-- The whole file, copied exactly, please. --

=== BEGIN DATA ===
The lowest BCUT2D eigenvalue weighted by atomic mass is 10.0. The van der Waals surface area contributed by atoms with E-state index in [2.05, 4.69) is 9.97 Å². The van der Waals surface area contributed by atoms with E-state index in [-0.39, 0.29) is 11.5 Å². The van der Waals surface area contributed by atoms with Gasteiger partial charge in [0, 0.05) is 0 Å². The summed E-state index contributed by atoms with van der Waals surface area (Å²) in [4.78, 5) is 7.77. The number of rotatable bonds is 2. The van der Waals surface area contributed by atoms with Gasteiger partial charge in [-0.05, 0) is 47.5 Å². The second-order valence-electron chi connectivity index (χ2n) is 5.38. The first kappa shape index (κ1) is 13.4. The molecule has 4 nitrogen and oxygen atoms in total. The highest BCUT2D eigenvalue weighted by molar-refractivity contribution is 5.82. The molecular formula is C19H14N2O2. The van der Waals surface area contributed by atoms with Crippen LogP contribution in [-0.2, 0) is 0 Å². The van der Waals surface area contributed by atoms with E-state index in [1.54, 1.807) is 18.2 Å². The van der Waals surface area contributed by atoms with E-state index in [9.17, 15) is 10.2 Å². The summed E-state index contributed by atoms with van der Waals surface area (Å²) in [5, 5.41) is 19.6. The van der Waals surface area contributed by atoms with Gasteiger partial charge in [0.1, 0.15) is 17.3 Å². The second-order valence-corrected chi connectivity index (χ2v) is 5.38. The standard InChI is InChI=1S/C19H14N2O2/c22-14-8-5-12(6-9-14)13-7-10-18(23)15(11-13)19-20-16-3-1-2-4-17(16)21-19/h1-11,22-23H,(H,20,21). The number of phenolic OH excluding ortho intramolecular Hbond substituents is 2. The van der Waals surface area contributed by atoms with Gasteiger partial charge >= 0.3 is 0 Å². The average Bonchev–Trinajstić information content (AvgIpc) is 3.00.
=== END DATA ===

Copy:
The lowest BCUT2D eigenvalue weighted by atomic mass is 10.0. The van der Waals surface area contributed by atoms with E-state index in [2.05, 4.69) is 9.97 Å². The van der Waals surface area contributed by atoms with E-state index in [-0.39, 0.29) is 11.5 Å². The van der Waals surface area contributed by atoms with Gasteiger partial charge in [0, 0.05) is 0 Å². The summed E-state index contributed by atoms with van der Waals surface area (Å²) in [4.78, 5) is 7.77. The number of rotatable bonds is 2. The van der Waals surface area contributed by atoms with Gasteiger partial charge in [-0.05, 0) is 47.5 Å². The second-order valence-electron chi connectivity index (χ2n) is 5.38. The first kappa shape index (κ1) is 13.4. The molecule has 4 nitrogen and oxygen atoms in total. The highest BCUT2D eigenvalue weighted by molar-refractivity contribution is 5.82. The molecular formula is C19H14N2O2. The van der Waals surface area contributed by atoms with Crippen LogP contribution in [-0.2, 0) is 0 Å². The van der Waals surface area contributed by atoms with E-state index in [1.54, 1.807) is 18.2 Å². The van der Waals surface area contributed by atoms with E-state index in [9.17, 15) is 10.2 Å². The summed E-state index contributed by atoms with van der Waals surface area (Å²) in [5, 5.41) is 19.6. The van der Waals surface area contributed by atoms with Gasteiger partial charge in [0.1, 0.15) is 17.3 Å². The second-order valence-corrected chi connectivity index (χ2v) is 5.38. The standard InChI is InChI=1S/C19H14N2O2/c22-14-8-5-12(6-9-14)13-7-10-18(23)15(11-13)19-20-16-3-1-2-4-17(16)21-19/h1-11,22-23H,(H,20,21). The number of phenolic OH excluding ortho intramolecular Hbond substituents is 2. The van der Waals surface area contributed by atoms with Gasteiger partial charge >= 0.3 is 0 Å². The average Bonchev–Trinajstić information content (AvgIpc) is 3.00.